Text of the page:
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Publication #WC159

Maslow's Hierarchy of Needs and Its Relation to Learning and Achievement1

Sarah E. Burleson and Andrew C. Thoron2

Introduction

Learners in courses or training can be preoccupied—they worry about other courses, their home life, friends, extracurricular activities, physiological needs like food and sleep, and the list goes on. When learners are preoccupied with these concerns, learning and achievement are regularly put on the back burner. Why? According to one human psychologist, it’s because current concerns are driving the learner’s behavior. When learners are concerned about certain needs, their behavior is centered on meeting those needs. Other concerns will then take precedence over learning and achievement. So how do we get our learners to focus on learning? Instructors can help learners satisfy needs, so the focus can be on content, learning, and achievement.

Maslow's Hierarchy

Humans are fueled by a desire to achieve goals. Attaining goals helps humans satisfy specific needs and desires. Needs are categorized into a hierarchy, in which certain needs must be met before others (Maslow, 1943). Lower needs must be satisfied before higher-order needs can be reached. Behaviors will be centered on meeting the needs in the lowest order, and then will progress to higher orders as needs are satisfied.

Beginning at the bottom of the pyramid (Figure 1), physiological needs must be met first. Physiological needs include food, shelter, clothing, and sleep. If these needs are not met, then all efforts are focused on these needs. Physiological needs are the most important, and if they are not met, they will be the biggest motivating factor for an individual. If hunger is the issue, all other needs and desires will be suppressed in order to satisfy hunger. A learner may act out and cause disruptions or be insubordinate because the learner’s first concern is not learning but rather obtaining food. In the same respect, learners may fall asleep instead of completing work because they did not sleep the night before, and thus sleep is the motivating factor for their behavior, rather than learning.

After physiological needs have been met, the next need that must be satisfied is safety. Safety needs are generally concerned with the environment and can be seen at home, at school, and elsewhere. If a child has a bad home life (fighting parents, addicted parents, absent parents, etc.) or lives in an unsafe neighborhood, the child will have trouble focusing on learning when he/she does not feel secure. Likewise, if a student does not feel safe at school, due to bullies or a feeling of dislike from the teacher, the student will also have trouble completing work and learning material, because the primary concern is safety. Learners also view safety through a predictable and orderly world—they have an undisrupted routine or rhythm. If learners do not have a routine, or the routine is in jeopardy, learners can feel anxious and unsafe. This will lead to underperformance by the learner.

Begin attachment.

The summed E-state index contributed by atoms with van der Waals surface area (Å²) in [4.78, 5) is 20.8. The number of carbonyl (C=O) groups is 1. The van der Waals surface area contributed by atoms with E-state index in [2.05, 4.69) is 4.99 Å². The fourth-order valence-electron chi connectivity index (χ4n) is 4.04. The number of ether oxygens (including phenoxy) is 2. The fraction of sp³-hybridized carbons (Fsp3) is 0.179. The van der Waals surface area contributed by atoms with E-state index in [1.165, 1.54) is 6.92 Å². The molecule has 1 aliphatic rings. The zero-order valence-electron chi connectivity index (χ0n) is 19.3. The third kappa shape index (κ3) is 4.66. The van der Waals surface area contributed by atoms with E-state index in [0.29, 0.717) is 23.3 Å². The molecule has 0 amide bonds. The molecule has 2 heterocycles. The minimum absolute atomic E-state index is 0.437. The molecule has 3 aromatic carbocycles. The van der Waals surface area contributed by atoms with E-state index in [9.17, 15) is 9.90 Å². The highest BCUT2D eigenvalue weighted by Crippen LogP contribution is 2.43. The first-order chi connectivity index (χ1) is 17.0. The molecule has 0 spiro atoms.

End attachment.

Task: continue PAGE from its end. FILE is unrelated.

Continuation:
Once physiological and safety needs are adequately met, love and belongingness needs become important. These needs include friendships and family relations. This sense of belonging is developed through participation in clubs, volunteer groups, churches, commitments, and others. When individuals feel deprived of love and belongingness, they hunger for affectionate relationships with people or strive for a place within a group. The need for love and belonging is often overlooked; however, this need can often be just as important as physiological needs.

The next need that must be satisfied is self-esteem. Self-esteem includes confidence, achievement, respect of others, and a need to be a unique individual. Most people desire to have a high evaluation of their self, which is based upon a realistic interpretation of their capacity and achievement from others. Self-esteem is often divided into two groups. First, a person will desire strength, adequacy, confidence, and achievement in the face of the world. Second, a person will desire a reputation or prestige, recognition, appreciation, and importance. When both groups of needs are satisfied, individuals feel worth, strength, capability, and adequacy. However, if they are not met, individuals will feel inferior, weak, and helpless.

Figure 1. 

Maslow's Hierarchy of Needs


[Click thumbnail to enlarge.]

The first four needs can be categorized as deprivation needs; the lack of satisfaction of these needs produces deficiencies that will motivate people to work towards satisfying these needs. Beyond the deprivation needs is one more need, self-actualization—the desire for self-fulfillment. This is the desire for one to become everything that one is capable of becoming. This need is not motivated by a deficiency but rather by a desire for personal growth. Maslow indicates that few people will ever fully reach this level. Self-actualized individuals are spontaneous, are problem-centered, have an increased perception of reality, and are autonomous.